This year’s Newark Vintage & Heritage Show, which takes place on the 5th and 6th of November, is still accepting classic tractor entries, with several anniversary celebrations taking place at the event.
It’s the 75th anniversary of the Field Marshall Series II this year and Ross Anderson, the brother of the Field Marshall Club founder, Peter, is marking the occasion by bringing his first Field Marshall to the show.
“She’s a very special tractor and she means a lot to us,” he said. “Without this tractor, we could have become football hooligans or something, but instead we spent our time repairing and recycling with her. Peter founded the Marshall Club, learnt to read and write, wrote two books and was head of machinery at RHS Wisley for 18 years.”
According to 24-year-old Alex Kettlewell and his girlfriend Jennie, the event is a chance for the young and old to get together. The pair clock up more than 2,000 miles a year taking a 1979 Ford 3600 to rallies
“Vintage tractors have a massive social scene. So many of my old school friends just sit at home playing video games, but what I’ve achieved doing the tractors up is brilliant. I’d say don’t be afraid to have a go – if you save up and buy one, it’s a big daunting project, but it’s also a huge learning experience.”
Katie Birch, who is 21 years old, inherited her love for vintage tractors from her grandad and plans to bring his Fergie TED20 to the event. She would like to see more young women get involved, as she is often the only young female exhibitor.
“It’s a shame, we need more young men and women getting into vintage tractors,” said Katie. “You’ve got all this history right in front of you when you have a vintage tractor and if you want to restore it then you’ve got a nice project. They’re also just really fun.”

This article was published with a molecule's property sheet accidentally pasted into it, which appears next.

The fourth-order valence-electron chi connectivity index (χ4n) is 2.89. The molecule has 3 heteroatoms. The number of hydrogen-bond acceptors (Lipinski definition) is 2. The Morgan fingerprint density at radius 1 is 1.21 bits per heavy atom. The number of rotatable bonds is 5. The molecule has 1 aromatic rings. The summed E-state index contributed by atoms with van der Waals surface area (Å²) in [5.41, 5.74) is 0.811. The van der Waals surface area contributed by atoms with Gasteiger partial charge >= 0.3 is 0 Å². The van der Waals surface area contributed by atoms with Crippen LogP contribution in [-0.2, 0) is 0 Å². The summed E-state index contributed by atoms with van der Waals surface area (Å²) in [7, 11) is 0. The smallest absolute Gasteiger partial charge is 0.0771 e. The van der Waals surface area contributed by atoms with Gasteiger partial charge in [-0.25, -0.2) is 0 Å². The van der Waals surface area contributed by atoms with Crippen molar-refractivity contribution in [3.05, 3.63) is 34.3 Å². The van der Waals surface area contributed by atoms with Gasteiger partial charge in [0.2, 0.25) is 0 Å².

The celebrations occurring this year include 70 years of the Fordson New Major E1A (production of which ran from 1952 to 1958). Launched at the Smithfield Show in 1951, it replaced the E27N machine and featured a choice of petrol, diesel or vaporising oil to power the four-cylinder overhead valve engine.
It’s also 75 years of the Cropmaster, or VAK1C, from David Brown, as well as the 50th anniversary of the Massey Ferguson MF1200. The MF1200 mirrored the four-wheel-drive, articulated 1500 and 1800 machines produced for the US market. The central pivot enabled tight headland turns, while the Perkins 5.8-litre engine produced 105hp.
There will also be celebrations of Nicolson’s of Newark and the Ruston stationary engines from Lincoln. The show will also feature three new classes for commercial vehicles; British commercials, non-UK commercials and pre-1950 commercials.
“Classic commercials play an important part in our history and are much loved by many, so we’re delighted to be expanding the classes we are offering,” said organiser Elizabeth Halsall.
To book tickets or enter the show competition go to www.newarkvintagetractorshow.com